Egg Freezing

The decision to freeze your eggs is always one fraught with emotion: why do I need to think about this at all? Is it expensive? Am I doing the right thing when there are no guarantees?

We guide you through the blurb, explain the facts, and most importantly provide an environment for your treatment where you feel comfortable and supported.

More and more women are thinking of freezing their eggs these days. If I had my way, all women would have free egg freezing at the age of 30 if they were still single!

The rationale behind the concept is that a woman is born with a certain number of eggs which accumulate genetic defects and diminish in number with age so that by the time a woman is 42, approximately 70% of her reduced number of eggs, will be genetically abnormal. Freezing eggs arrests that accumulation of genetic defects. Women are delaying having children for various reasons these days, but the main reason is that they have not yet settled in a stable relationship, and the unfortunate knock on effect is that infertility rates are rising.

I have been freezing eggs for my patients since 2009 when the methods changed to make the process much more successful. Since then the freezing techniques have continued to improve to the extent that 95-98% can be used for treatment after thawing. The potential of a frozen egg is now regarded as almost that of a fresh one. The success rate of frozen eggs is dependent on the egg quality and of course many other factors that can influence the chance of a pregnancy, but I have had several babies born using eggs frozen for my patients.

Eggs are not tested for quality when they are frozen at the present time, but when they are thawed and fertilised, the embryos can be tested for genetic problems before they are replaced in the womb. Using frozen eggs always requires a form of IVF called ICSI, where the sperm is injected into the egg. Only mature eggs are frozen in most circumstances, but on occasion, and certainly for my cancer patients before they have their chemotherapy or radiotherapy, I will also store any immature eggs that are collected, although it is estimated that only half of those would have the potential to mature ‘in vitro’ and be able to be fertilised. The success of an egg freeze is still very dependent on the laboratory where it all happens. Worldwide survival and pregnancy rates vary significantly. Our laboratory has proven successes and an excellent thaw survival rate.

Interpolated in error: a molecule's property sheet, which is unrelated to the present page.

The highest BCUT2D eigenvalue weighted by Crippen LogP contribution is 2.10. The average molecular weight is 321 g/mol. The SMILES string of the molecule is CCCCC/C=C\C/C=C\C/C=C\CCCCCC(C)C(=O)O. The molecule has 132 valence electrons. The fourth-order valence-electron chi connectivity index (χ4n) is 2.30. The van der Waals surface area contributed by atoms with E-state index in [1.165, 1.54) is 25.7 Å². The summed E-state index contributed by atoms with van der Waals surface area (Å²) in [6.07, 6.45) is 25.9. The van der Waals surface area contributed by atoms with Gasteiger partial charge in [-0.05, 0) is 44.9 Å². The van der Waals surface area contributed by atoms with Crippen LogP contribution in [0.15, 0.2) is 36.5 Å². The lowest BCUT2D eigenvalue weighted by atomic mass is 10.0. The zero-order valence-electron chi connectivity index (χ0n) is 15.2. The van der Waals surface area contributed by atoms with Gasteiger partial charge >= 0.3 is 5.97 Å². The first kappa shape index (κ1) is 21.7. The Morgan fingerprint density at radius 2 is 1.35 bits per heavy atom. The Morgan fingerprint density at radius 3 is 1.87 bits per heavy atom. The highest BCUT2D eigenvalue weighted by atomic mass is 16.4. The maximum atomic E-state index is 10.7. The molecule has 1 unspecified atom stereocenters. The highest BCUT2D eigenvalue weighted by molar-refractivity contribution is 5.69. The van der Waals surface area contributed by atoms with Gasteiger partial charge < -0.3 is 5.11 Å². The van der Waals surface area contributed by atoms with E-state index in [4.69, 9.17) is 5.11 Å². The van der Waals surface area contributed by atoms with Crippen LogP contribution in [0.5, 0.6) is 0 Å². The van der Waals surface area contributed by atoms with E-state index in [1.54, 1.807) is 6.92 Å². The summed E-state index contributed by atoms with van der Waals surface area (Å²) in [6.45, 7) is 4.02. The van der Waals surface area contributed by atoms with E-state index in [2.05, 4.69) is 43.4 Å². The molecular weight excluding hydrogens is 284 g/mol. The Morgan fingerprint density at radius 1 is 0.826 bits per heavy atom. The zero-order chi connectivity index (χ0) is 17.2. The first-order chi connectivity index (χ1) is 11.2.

People wonder how safe their eggs are in storage. Well all patients at CARE London where mine are stored, have a unique barcode which matches the egg to the patient (so no mix ups happen), and they are stored in liquid nitrogen at -195C, in sealed containers that are alarmed and monitored 24/7. In the event of a fire they can be safely moved to another nearby unit. If you move to the other side of the world, you can safely fly your eggs out to be used locally (although we prefer you to come back to our excellent IVF laboratory for treatment!).